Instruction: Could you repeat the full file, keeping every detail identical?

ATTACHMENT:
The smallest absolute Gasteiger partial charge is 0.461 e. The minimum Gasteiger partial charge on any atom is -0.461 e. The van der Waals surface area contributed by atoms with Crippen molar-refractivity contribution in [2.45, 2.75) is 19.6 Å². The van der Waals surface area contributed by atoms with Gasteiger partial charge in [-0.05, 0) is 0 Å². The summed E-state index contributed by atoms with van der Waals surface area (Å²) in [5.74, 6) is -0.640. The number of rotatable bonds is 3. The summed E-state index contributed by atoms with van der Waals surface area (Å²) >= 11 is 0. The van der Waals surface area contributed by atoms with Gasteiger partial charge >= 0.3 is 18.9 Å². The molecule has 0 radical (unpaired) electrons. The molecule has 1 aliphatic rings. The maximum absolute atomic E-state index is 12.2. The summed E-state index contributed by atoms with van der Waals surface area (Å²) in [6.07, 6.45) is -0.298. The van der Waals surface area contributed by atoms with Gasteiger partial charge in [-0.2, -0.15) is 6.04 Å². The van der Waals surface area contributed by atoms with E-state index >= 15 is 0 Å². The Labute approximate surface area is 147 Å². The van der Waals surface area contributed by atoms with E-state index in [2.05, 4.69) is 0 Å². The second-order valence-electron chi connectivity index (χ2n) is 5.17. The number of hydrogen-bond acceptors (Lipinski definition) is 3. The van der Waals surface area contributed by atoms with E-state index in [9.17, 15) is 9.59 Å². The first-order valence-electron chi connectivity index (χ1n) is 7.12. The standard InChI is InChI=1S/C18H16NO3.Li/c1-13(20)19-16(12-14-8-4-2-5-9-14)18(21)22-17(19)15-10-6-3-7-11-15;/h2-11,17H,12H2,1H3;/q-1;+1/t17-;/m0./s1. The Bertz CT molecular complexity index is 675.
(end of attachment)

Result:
The smallest absolute Gasteiger partial charge is 0.461 e. The minimum Gasteiger partial charge on any atom is -0.461 e. The van der Waals surface area contributed by atoms with Crippen molar-refractivity contribution in [2.45, 2.75) is 19.6 Å². The van der Waals surface area contributed by atoms with Gasteiger partial charge in [-0.05, 0) is 0 Å². The summed E-state index contributed by atoms with van der Waals surface area (Å²) in [5.74, 6) is -0.640. The number of rotatable bonds is 3. The summed E-state index contributed by atoms with van der Waals surface area (Å²) >= 11 is 0. The van der Waals surface area contributed by atoms with Gasteiger partial charge >= 0.3 is 18.9 Å². The molecule has 0 radical (unpaired) electrons. The molecule has 1 aliphatic rings. The maximum absolute atomic E-state index is 12.2. The summed E-state index contributed by atoms with van der Waals surface area (Å²) in [6.07, 6.45) is -0.298. The van der Waals surface area contributed by atoms with Gasteiger partial charge in [-0.2, -0.15) is 6.04 Å². The van der Waals surface area contributed by atoms with E-state index >= 15 is 0 Å². The Labute approximate surface area is 147 Å². The van der Waals surface area contributed by atoms with E-state index in [2.05, 4.69) is 0 Å². The second-order valence-electron chi connectivity index (χ2n) is 5.17. The number of hydrogen-bond acceptors (Lipinski definition) is 3. The van der Waals surface area contributed by atoms with E-state index in [9.17, 15) is 9.59 Å². The first-order valence-electron chi connectivity index (χ1n) is 7.12. The standard InChI is InChI=1S/C18H16NO3.Li/c1-13(20)19-16(12-14-8-4-2-5-9-14)18(21)22-17(19)15-10-6-3-7-11-15;/h2-11,17H,12H2,1H3;/q-1;+1/t17-;/m0./s1. The Bertz CT molecular complexity index is 675.